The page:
They Were All Yellow

Me-> eating, Friend 1 and Friend 2 -> talking

Friend 1: I listen to Indie, most of the times.

Friend 2: Me too! Isn’t it the best? Especially Indie Rock.

Friend 1: I agree. But sometimes, I feel like closing my eyes and losing myself to Indie Pop.

Friend 2: That’s such a great feeling. Always better than Alternative. Don’t know what happened to Alt-rock.

Me: Wait, isn’t that the same thing? Indie and Alternative?

Everyone I know in the whole universe: ARE YOU MAD? THEY ARE SO DIFFERENT.

Me: Huh, okay. (back to eating)

Few days later,

Me: (still wondering) Are they really different?

(looks around, no one answered)

Me: Alright, let’s find out.

I Googled. I learned. I conquered. And now, I’ll tell you.

Question: What’s the difference between Western and Country music?

Answer: None.

It feels a little like that being billed as a guide to Alternative and Indie music. Yes, both kinds. The seeming interchangeability of those two words —which, at root, stand more for vague ideals and beliefs than any kind of specific style— may have you wondering something.

So what do you even mean by those 2 terms?

The basic rule of thumb used to be that the difference was only about location. Alternative was the preferred American term, Indie came straight from the British isles. Yes, indie is, at heart, the English expression. In the UK, indie started out, simply, as the trade term for records released on independent record-labels.

In America, indie often means twee, meek, Anglophilic; and it always means retrophonic. To be indie is to do so without distortion, without aggression.

Yet, back in England, birthplace of the word, ‘indie’ has come to mean something else entirely. No longer a term used, often proudly, to describe bands with down-to-earth attitude and do-it-yourself beliefs, indie has come to be shorthand for a most dire form of non-rock.

In Britain, these days indie is routinely used as a catch-all to describe an ever-growing succession of impossibly bland, laddish bands playing inoffensive, melancholy ballad-rock. No wonder Dave Grohl doesn’t like Coldplay. I think being “indie” these days gives you more room for experimentation with your music, which I seriously wish was happening instead of the mellow music and lets-be-safe-and-not-offend-anyone lyrics. Though there are some bands which are actually making good use of this newly-found freedom, and in case if you’re looking for one, check out these lads, The Blue Dawns. Alternative, on the other side, is what’s rock and roll used to be for people back in good old guitar rambling days. It’s still great.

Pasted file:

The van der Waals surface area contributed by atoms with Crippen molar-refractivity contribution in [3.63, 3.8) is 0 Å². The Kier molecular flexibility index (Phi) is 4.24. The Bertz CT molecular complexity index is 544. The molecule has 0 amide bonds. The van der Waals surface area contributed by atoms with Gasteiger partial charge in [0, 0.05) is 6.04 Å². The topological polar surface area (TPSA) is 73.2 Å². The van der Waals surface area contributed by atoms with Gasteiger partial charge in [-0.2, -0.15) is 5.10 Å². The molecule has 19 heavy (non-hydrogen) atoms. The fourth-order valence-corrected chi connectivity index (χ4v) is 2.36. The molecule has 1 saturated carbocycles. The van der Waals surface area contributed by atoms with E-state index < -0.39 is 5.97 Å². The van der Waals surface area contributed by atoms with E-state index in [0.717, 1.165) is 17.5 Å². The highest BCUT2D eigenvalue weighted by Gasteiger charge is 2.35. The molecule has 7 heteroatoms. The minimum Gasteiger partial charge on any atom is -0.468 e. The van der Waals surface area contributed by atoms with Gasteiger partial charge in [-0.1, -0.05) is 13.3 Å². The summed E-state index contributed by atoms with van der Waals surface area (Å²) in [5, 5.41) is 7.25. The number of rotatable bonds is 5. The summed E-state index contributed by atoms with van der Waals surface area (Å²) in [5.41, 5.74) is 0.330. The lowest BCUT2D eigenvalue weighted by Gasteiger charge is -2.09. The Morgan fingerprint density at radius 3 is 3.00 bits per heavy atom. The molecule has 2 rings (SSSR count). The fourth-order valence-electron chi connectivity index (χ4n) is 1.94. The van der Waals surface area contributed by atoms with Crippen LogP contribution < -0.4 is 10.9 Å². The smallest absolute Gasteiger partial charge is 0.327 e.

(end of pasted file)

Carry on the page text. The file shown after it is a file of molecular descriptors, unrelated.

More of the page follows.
So, yes, there is a distinction between ‘Alternative’ and ‘Indie,’ and now that you know, you too can use each judiciously. As for the differences between indie, indie-pop, and indie-rock, well, um, you’ll just have to use your imagination. Because there aren’t any, really.

Let me leave you with this Alex Turner quote which he said after winning Brit’s award, and don’t you dare tell me he can be wrong, because he isn’t. This is coming from a man who understands that rock’n’roll isn’t about an antiquated idea of “guitar music”, or about any level of genre elitism, but spirit and ethos, excitement and unpredictability.

“That rock’n’roll, eh? That rock’n’roll, it just won’t go away. It might hibernate from time to time, sink back into the swamp… but it’s always waiting there, just around the corner, ready to make its way back through the sludge. Rock’n’roll will never die. And there’s nothing that you can do about it.”

This is everything that rock’n’roll is meant to be: unpredictable, dumb, funny, exciting and attention-grabbing.

Rock’n’Roll, eh?

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